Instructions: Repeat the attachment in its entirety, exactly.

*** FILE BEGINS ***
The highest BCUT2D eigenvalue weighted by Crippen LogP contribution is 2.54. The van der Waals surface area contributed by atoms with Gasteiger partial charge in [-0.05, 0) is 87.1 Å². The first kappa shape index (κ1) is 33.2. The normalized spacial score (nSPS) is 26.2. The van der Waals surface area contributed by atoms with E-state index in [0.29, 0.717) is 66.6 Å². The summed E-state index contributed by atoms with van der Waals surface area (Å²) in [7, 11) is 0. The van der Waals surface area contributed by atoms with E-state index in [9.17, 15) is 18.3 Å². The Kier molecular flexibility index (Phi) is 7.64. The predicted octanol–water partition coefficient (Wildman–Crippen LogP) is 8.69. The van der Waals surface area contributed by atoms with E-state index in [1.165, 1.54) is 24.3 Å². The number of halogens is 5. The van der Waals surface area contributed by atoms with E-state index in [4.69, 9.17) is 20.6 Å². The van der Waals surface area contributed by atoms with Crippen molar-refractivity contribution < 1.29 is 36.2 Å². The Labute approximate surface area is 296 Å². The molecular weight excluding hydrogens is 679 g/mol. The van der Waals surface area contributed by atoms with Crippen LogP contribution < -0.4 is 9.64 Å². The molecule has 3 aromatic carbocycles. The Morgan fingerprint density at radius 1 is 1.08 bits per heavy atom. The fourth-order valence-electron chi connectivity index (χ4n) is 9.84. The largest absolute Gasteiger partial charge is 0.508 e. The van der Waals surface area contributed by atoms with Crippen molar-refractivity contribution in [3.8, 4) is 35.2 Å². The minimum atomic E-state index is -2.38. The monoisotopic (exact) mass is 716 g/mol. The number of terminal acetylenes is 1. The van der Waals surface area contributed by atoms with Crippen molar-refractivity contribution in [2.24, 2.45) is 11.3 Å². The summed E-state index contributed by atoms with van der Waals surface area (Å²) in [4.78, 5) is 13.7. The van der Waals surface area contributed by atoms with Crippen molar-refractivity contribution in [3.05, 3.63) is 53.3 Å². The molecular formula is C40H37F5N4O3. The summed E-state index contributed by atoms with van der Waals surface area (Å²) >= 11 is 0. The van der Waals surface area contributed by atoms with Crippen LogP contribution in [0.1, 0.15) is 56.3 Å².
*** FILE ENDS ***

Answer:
The highest BCUT2D eigenvalue weighted by Crippen LogP contribution is 2.54. The van der Waals surface area contributed by atoms with Gasteiger partial charge in [-0.05, 0) is 87.1 Å². The first kappa shape index (κ1) is 33.2. The normalized spacial score (nSPS) is 26.2. The van der Waals surface area contributed by atoms with E-state index in [0.29, 0.717) is 66.6 Å². The summed E-state index contributed by atoms with van der Waals surface area (Å²) in [7, 11) is 0. The van der Waals surface area contributed by atoms with E-state index in [9.17, 15) is 18.3 Å². The Kier molecular flexibility index (Phi) is 7.64. The predicted octanol–water partition coefficient (Wildman–Crippen LogP) is 8.69. The van der Waals surface area contributed by atoms with E-state index in [1.165, 1.54) is 24.3 Å². The number of halogens is 5. The van der Waals surface area contributed by atoms with E-state index in [4.69, 9.17) is 20.6 Å². The van der Waals surface area contributed by atoms with Crippen molar-refractivity contribution < 1.29 is 36.2 Å². The Labute approximate surface area is 296 Å². The molecular weight excluding hydrogens is 679 g/mol. The van der Waals surface area contributed by atoms with Crippen LogP contribution < -0.4 is 9.64 Å². The molecule has 3 aromatic carbocycles. The Morgan fingerprint density at radius 1 is 1.08 bits per heavy atom. The fourth-order valence-electron chi connectivity index (χ4n) is 9.84. The largest absolute Gasteiger partial charge is 0.508 e. The van der Waals surface area contributed by atoms with Crippen molar-refractivity contribution in [3.8, 4) is 35.2 Å². The minimum atomic E-state index is -2.38. The monoisotopic (exact) mass is 716 g/mol. The number of terminal acetylenes is 1. The van der Waals surface area contributed by atoms with Crippen molar-refractivity contribution in [2.24, 2.45) is 11.3 Å². The summed E-state index contributed by atoms with van der Waals surface area (Å²) in [4.78, 5) is 13.7. The van der Waals surface area contributed by atoms with Crippen molar-refractivity contribution in [3.05, 3.63) is 53.3 Å². The molecular formula is C40H37F5N4O3. The summed E-state index contributed by atoms with van der Waals surface area (Å²) >= 11 is 0. The van der Waals surface area contributed by atoms with Crippen LogP contribution in [0.1, 0.15) is 56.3 Å².